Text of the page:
Graham was educated at the National University of Singapore and the London School of Economics, and earned his doctorate from King’s College London on a Commonwealth Scholarship.
Dr Swee Lean Collin Koh is a Research Fellow at the Maritime Security Programme, part of the Institute of Defence and Strategic Studies which is a constituent unit of the S. Rajaratnam School of International Studies (RSIS). He is especially interested in researching on naval affairs in the Indo-Pacific, focusing on Southeast Asia in particular, and generally issues related to naval technologies, naval modernisation, naval arms control and the offence-defence theory. Collin also taught at the Military Studies Programme and taught various professional military education and training courses with the Singapore Armed Forces Training Institute. Prior to joining the Maritime Security Programme, Collin worked at the Military Studies Programme (2010-2014) and the Centre for Non-Traditional Security Studies (2008-2010), both also at RSIS.
Bernard Miranda joined the Singapore Armed Forces in 1979 as a conscript and subsequently joined the Republic of Singapore Navy as a regular after a year. He holds a Master Degree in Education (Leadership, Policy and Change) from Monash University (Australia) and a Graduate Diploma in Human Resource Management from the Singapore Institute of Management. He served in the Singapore Armed Forces from 26 Dec 1979 to 22 Sep 2011. He retired from active service upon reaching the mandatory retirement age of 50 and was re-engaged as a Defence Executive Officer to become the first Director of the National Maritime Operations Group (NMOG) – Singapore Maritime Crisis Centre.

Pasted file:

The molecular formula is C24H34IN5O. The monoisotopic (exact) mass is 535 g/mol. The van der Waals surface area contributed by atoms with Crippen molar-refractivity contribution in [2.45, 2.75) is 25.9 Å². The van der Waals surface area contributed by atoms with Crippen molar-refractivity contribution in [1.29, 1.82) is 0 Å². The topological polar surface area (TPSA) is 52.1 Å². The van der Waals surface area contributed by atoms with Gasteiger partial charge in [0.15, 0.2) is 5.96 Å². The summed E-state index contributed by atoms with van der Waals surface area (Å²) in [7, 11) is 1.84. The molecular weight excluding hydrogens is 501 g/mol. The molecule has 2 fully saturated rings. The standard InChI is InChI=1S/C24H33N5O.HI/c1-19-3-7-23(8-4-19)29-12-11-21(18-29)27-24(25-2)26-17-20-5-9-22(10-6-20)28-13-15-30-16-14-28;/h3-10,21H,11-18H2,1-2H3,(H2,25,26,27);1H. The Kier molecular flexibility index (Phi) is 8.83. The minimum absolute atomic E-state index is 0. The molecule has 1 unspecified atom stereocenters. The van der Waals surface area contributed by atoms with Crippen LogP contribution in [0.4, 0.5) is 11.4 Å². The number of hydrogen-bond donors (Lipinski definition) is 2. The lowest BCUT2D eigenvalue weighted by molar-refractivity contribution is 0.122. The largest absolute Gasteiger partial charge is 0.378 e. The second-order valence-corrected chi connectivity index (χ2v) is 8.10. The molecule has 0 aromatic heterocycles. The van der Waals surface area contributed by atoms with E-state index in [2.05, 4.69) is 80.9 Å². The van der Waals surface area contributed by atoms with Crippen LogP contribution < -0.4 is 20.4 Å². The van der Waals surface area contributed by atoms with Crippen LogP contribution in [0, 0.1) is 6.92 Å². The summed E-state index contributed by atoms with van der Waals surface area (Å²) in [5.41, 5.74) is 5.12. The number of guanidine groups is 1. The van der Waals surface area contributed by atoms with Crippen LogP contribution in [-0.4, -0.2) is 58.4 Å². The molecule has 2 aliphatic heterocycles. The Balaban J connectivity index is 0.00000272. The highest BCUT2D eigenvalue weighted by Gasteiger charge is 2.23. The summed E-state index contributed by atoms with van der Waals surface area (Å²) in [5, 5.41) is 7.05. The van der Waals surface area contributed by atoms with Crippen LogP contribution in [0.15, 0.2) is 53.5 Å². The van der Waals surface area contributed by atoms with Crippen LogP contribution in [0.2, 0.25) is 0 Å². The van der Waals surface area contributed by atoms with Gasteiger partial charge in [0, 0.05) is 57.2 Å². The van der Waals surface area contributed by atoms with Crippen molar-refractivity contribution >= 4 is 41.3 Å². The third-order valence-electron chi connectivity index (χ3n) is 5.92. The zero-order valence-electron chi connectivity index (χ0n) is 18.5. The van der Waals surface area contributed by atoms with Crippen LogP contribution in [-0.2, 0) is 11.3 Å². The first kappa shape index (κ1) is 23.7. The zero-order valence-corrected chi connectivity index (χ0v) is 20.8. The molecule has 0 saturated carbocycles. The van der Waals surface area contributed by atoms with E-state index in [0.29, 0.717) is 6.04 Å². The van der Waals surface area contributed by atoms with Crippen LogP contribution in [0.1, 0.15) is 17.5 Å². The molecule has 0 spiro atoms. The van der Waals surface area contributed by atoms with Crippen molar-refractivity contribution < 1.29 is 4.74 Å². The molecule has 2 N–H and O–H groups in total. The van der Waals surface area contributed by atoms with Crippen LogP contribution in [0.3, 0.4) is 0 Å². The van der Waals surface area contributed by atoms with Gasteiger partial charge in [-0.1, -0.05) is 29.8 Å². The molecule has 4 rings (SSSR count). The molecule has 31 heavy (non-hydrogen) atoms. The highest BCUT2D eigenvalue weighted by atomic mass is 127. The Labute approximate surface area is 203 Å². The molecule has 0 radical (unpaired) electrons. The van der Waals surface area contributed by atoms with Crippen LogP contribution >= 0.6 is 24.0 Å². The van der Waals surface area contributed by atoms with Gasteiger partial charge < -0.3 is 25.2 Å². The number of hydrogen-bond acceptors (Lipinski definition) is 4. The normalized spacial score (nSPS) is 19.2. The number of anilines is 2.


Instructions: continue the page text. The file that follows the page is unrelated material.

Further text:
A Naval Officer by profession, he has specialised in Training and Curriculum Development (SAFTI and Naval Officers Advanced School), Communications (ISOAC, U.K.), Electronic Warfare (IEW, UK), Amphibious Warfare (ISOAP, USA) and Combined Forces Maritime Component Commander Flag Officers Course (CFMCC) (Hawaii, USA). He was invited by the US Naval War College to conduct lectures and exercises for the CFMCC for EUROPE
COMMAND in Naples Italy, CENTCOM Bahrain and twice at the PACIFIC COMMAND in Hawaii after his successful Command of Combined task Force 151 in the Gulf of Aden.
In July 2015, Bernard left the RSN and after a short sabbatical joined the S. Rajaratnam School of International Studies (RSIS) as an Adjunct Senior Fellow in the Maritime Security Programme. He also joined the Ministry of Trade and Industry as a Division Director in Oct 2015 and was made concurrent CIO in Aug 2016.
Conflict and Stability / East Asia and Asia Pacific / International Politics and Security / Maritime Security / Regionalism and Multilateralism / Southeast Asia and ASEAN / Working Papers
Last updated on 15/08/2017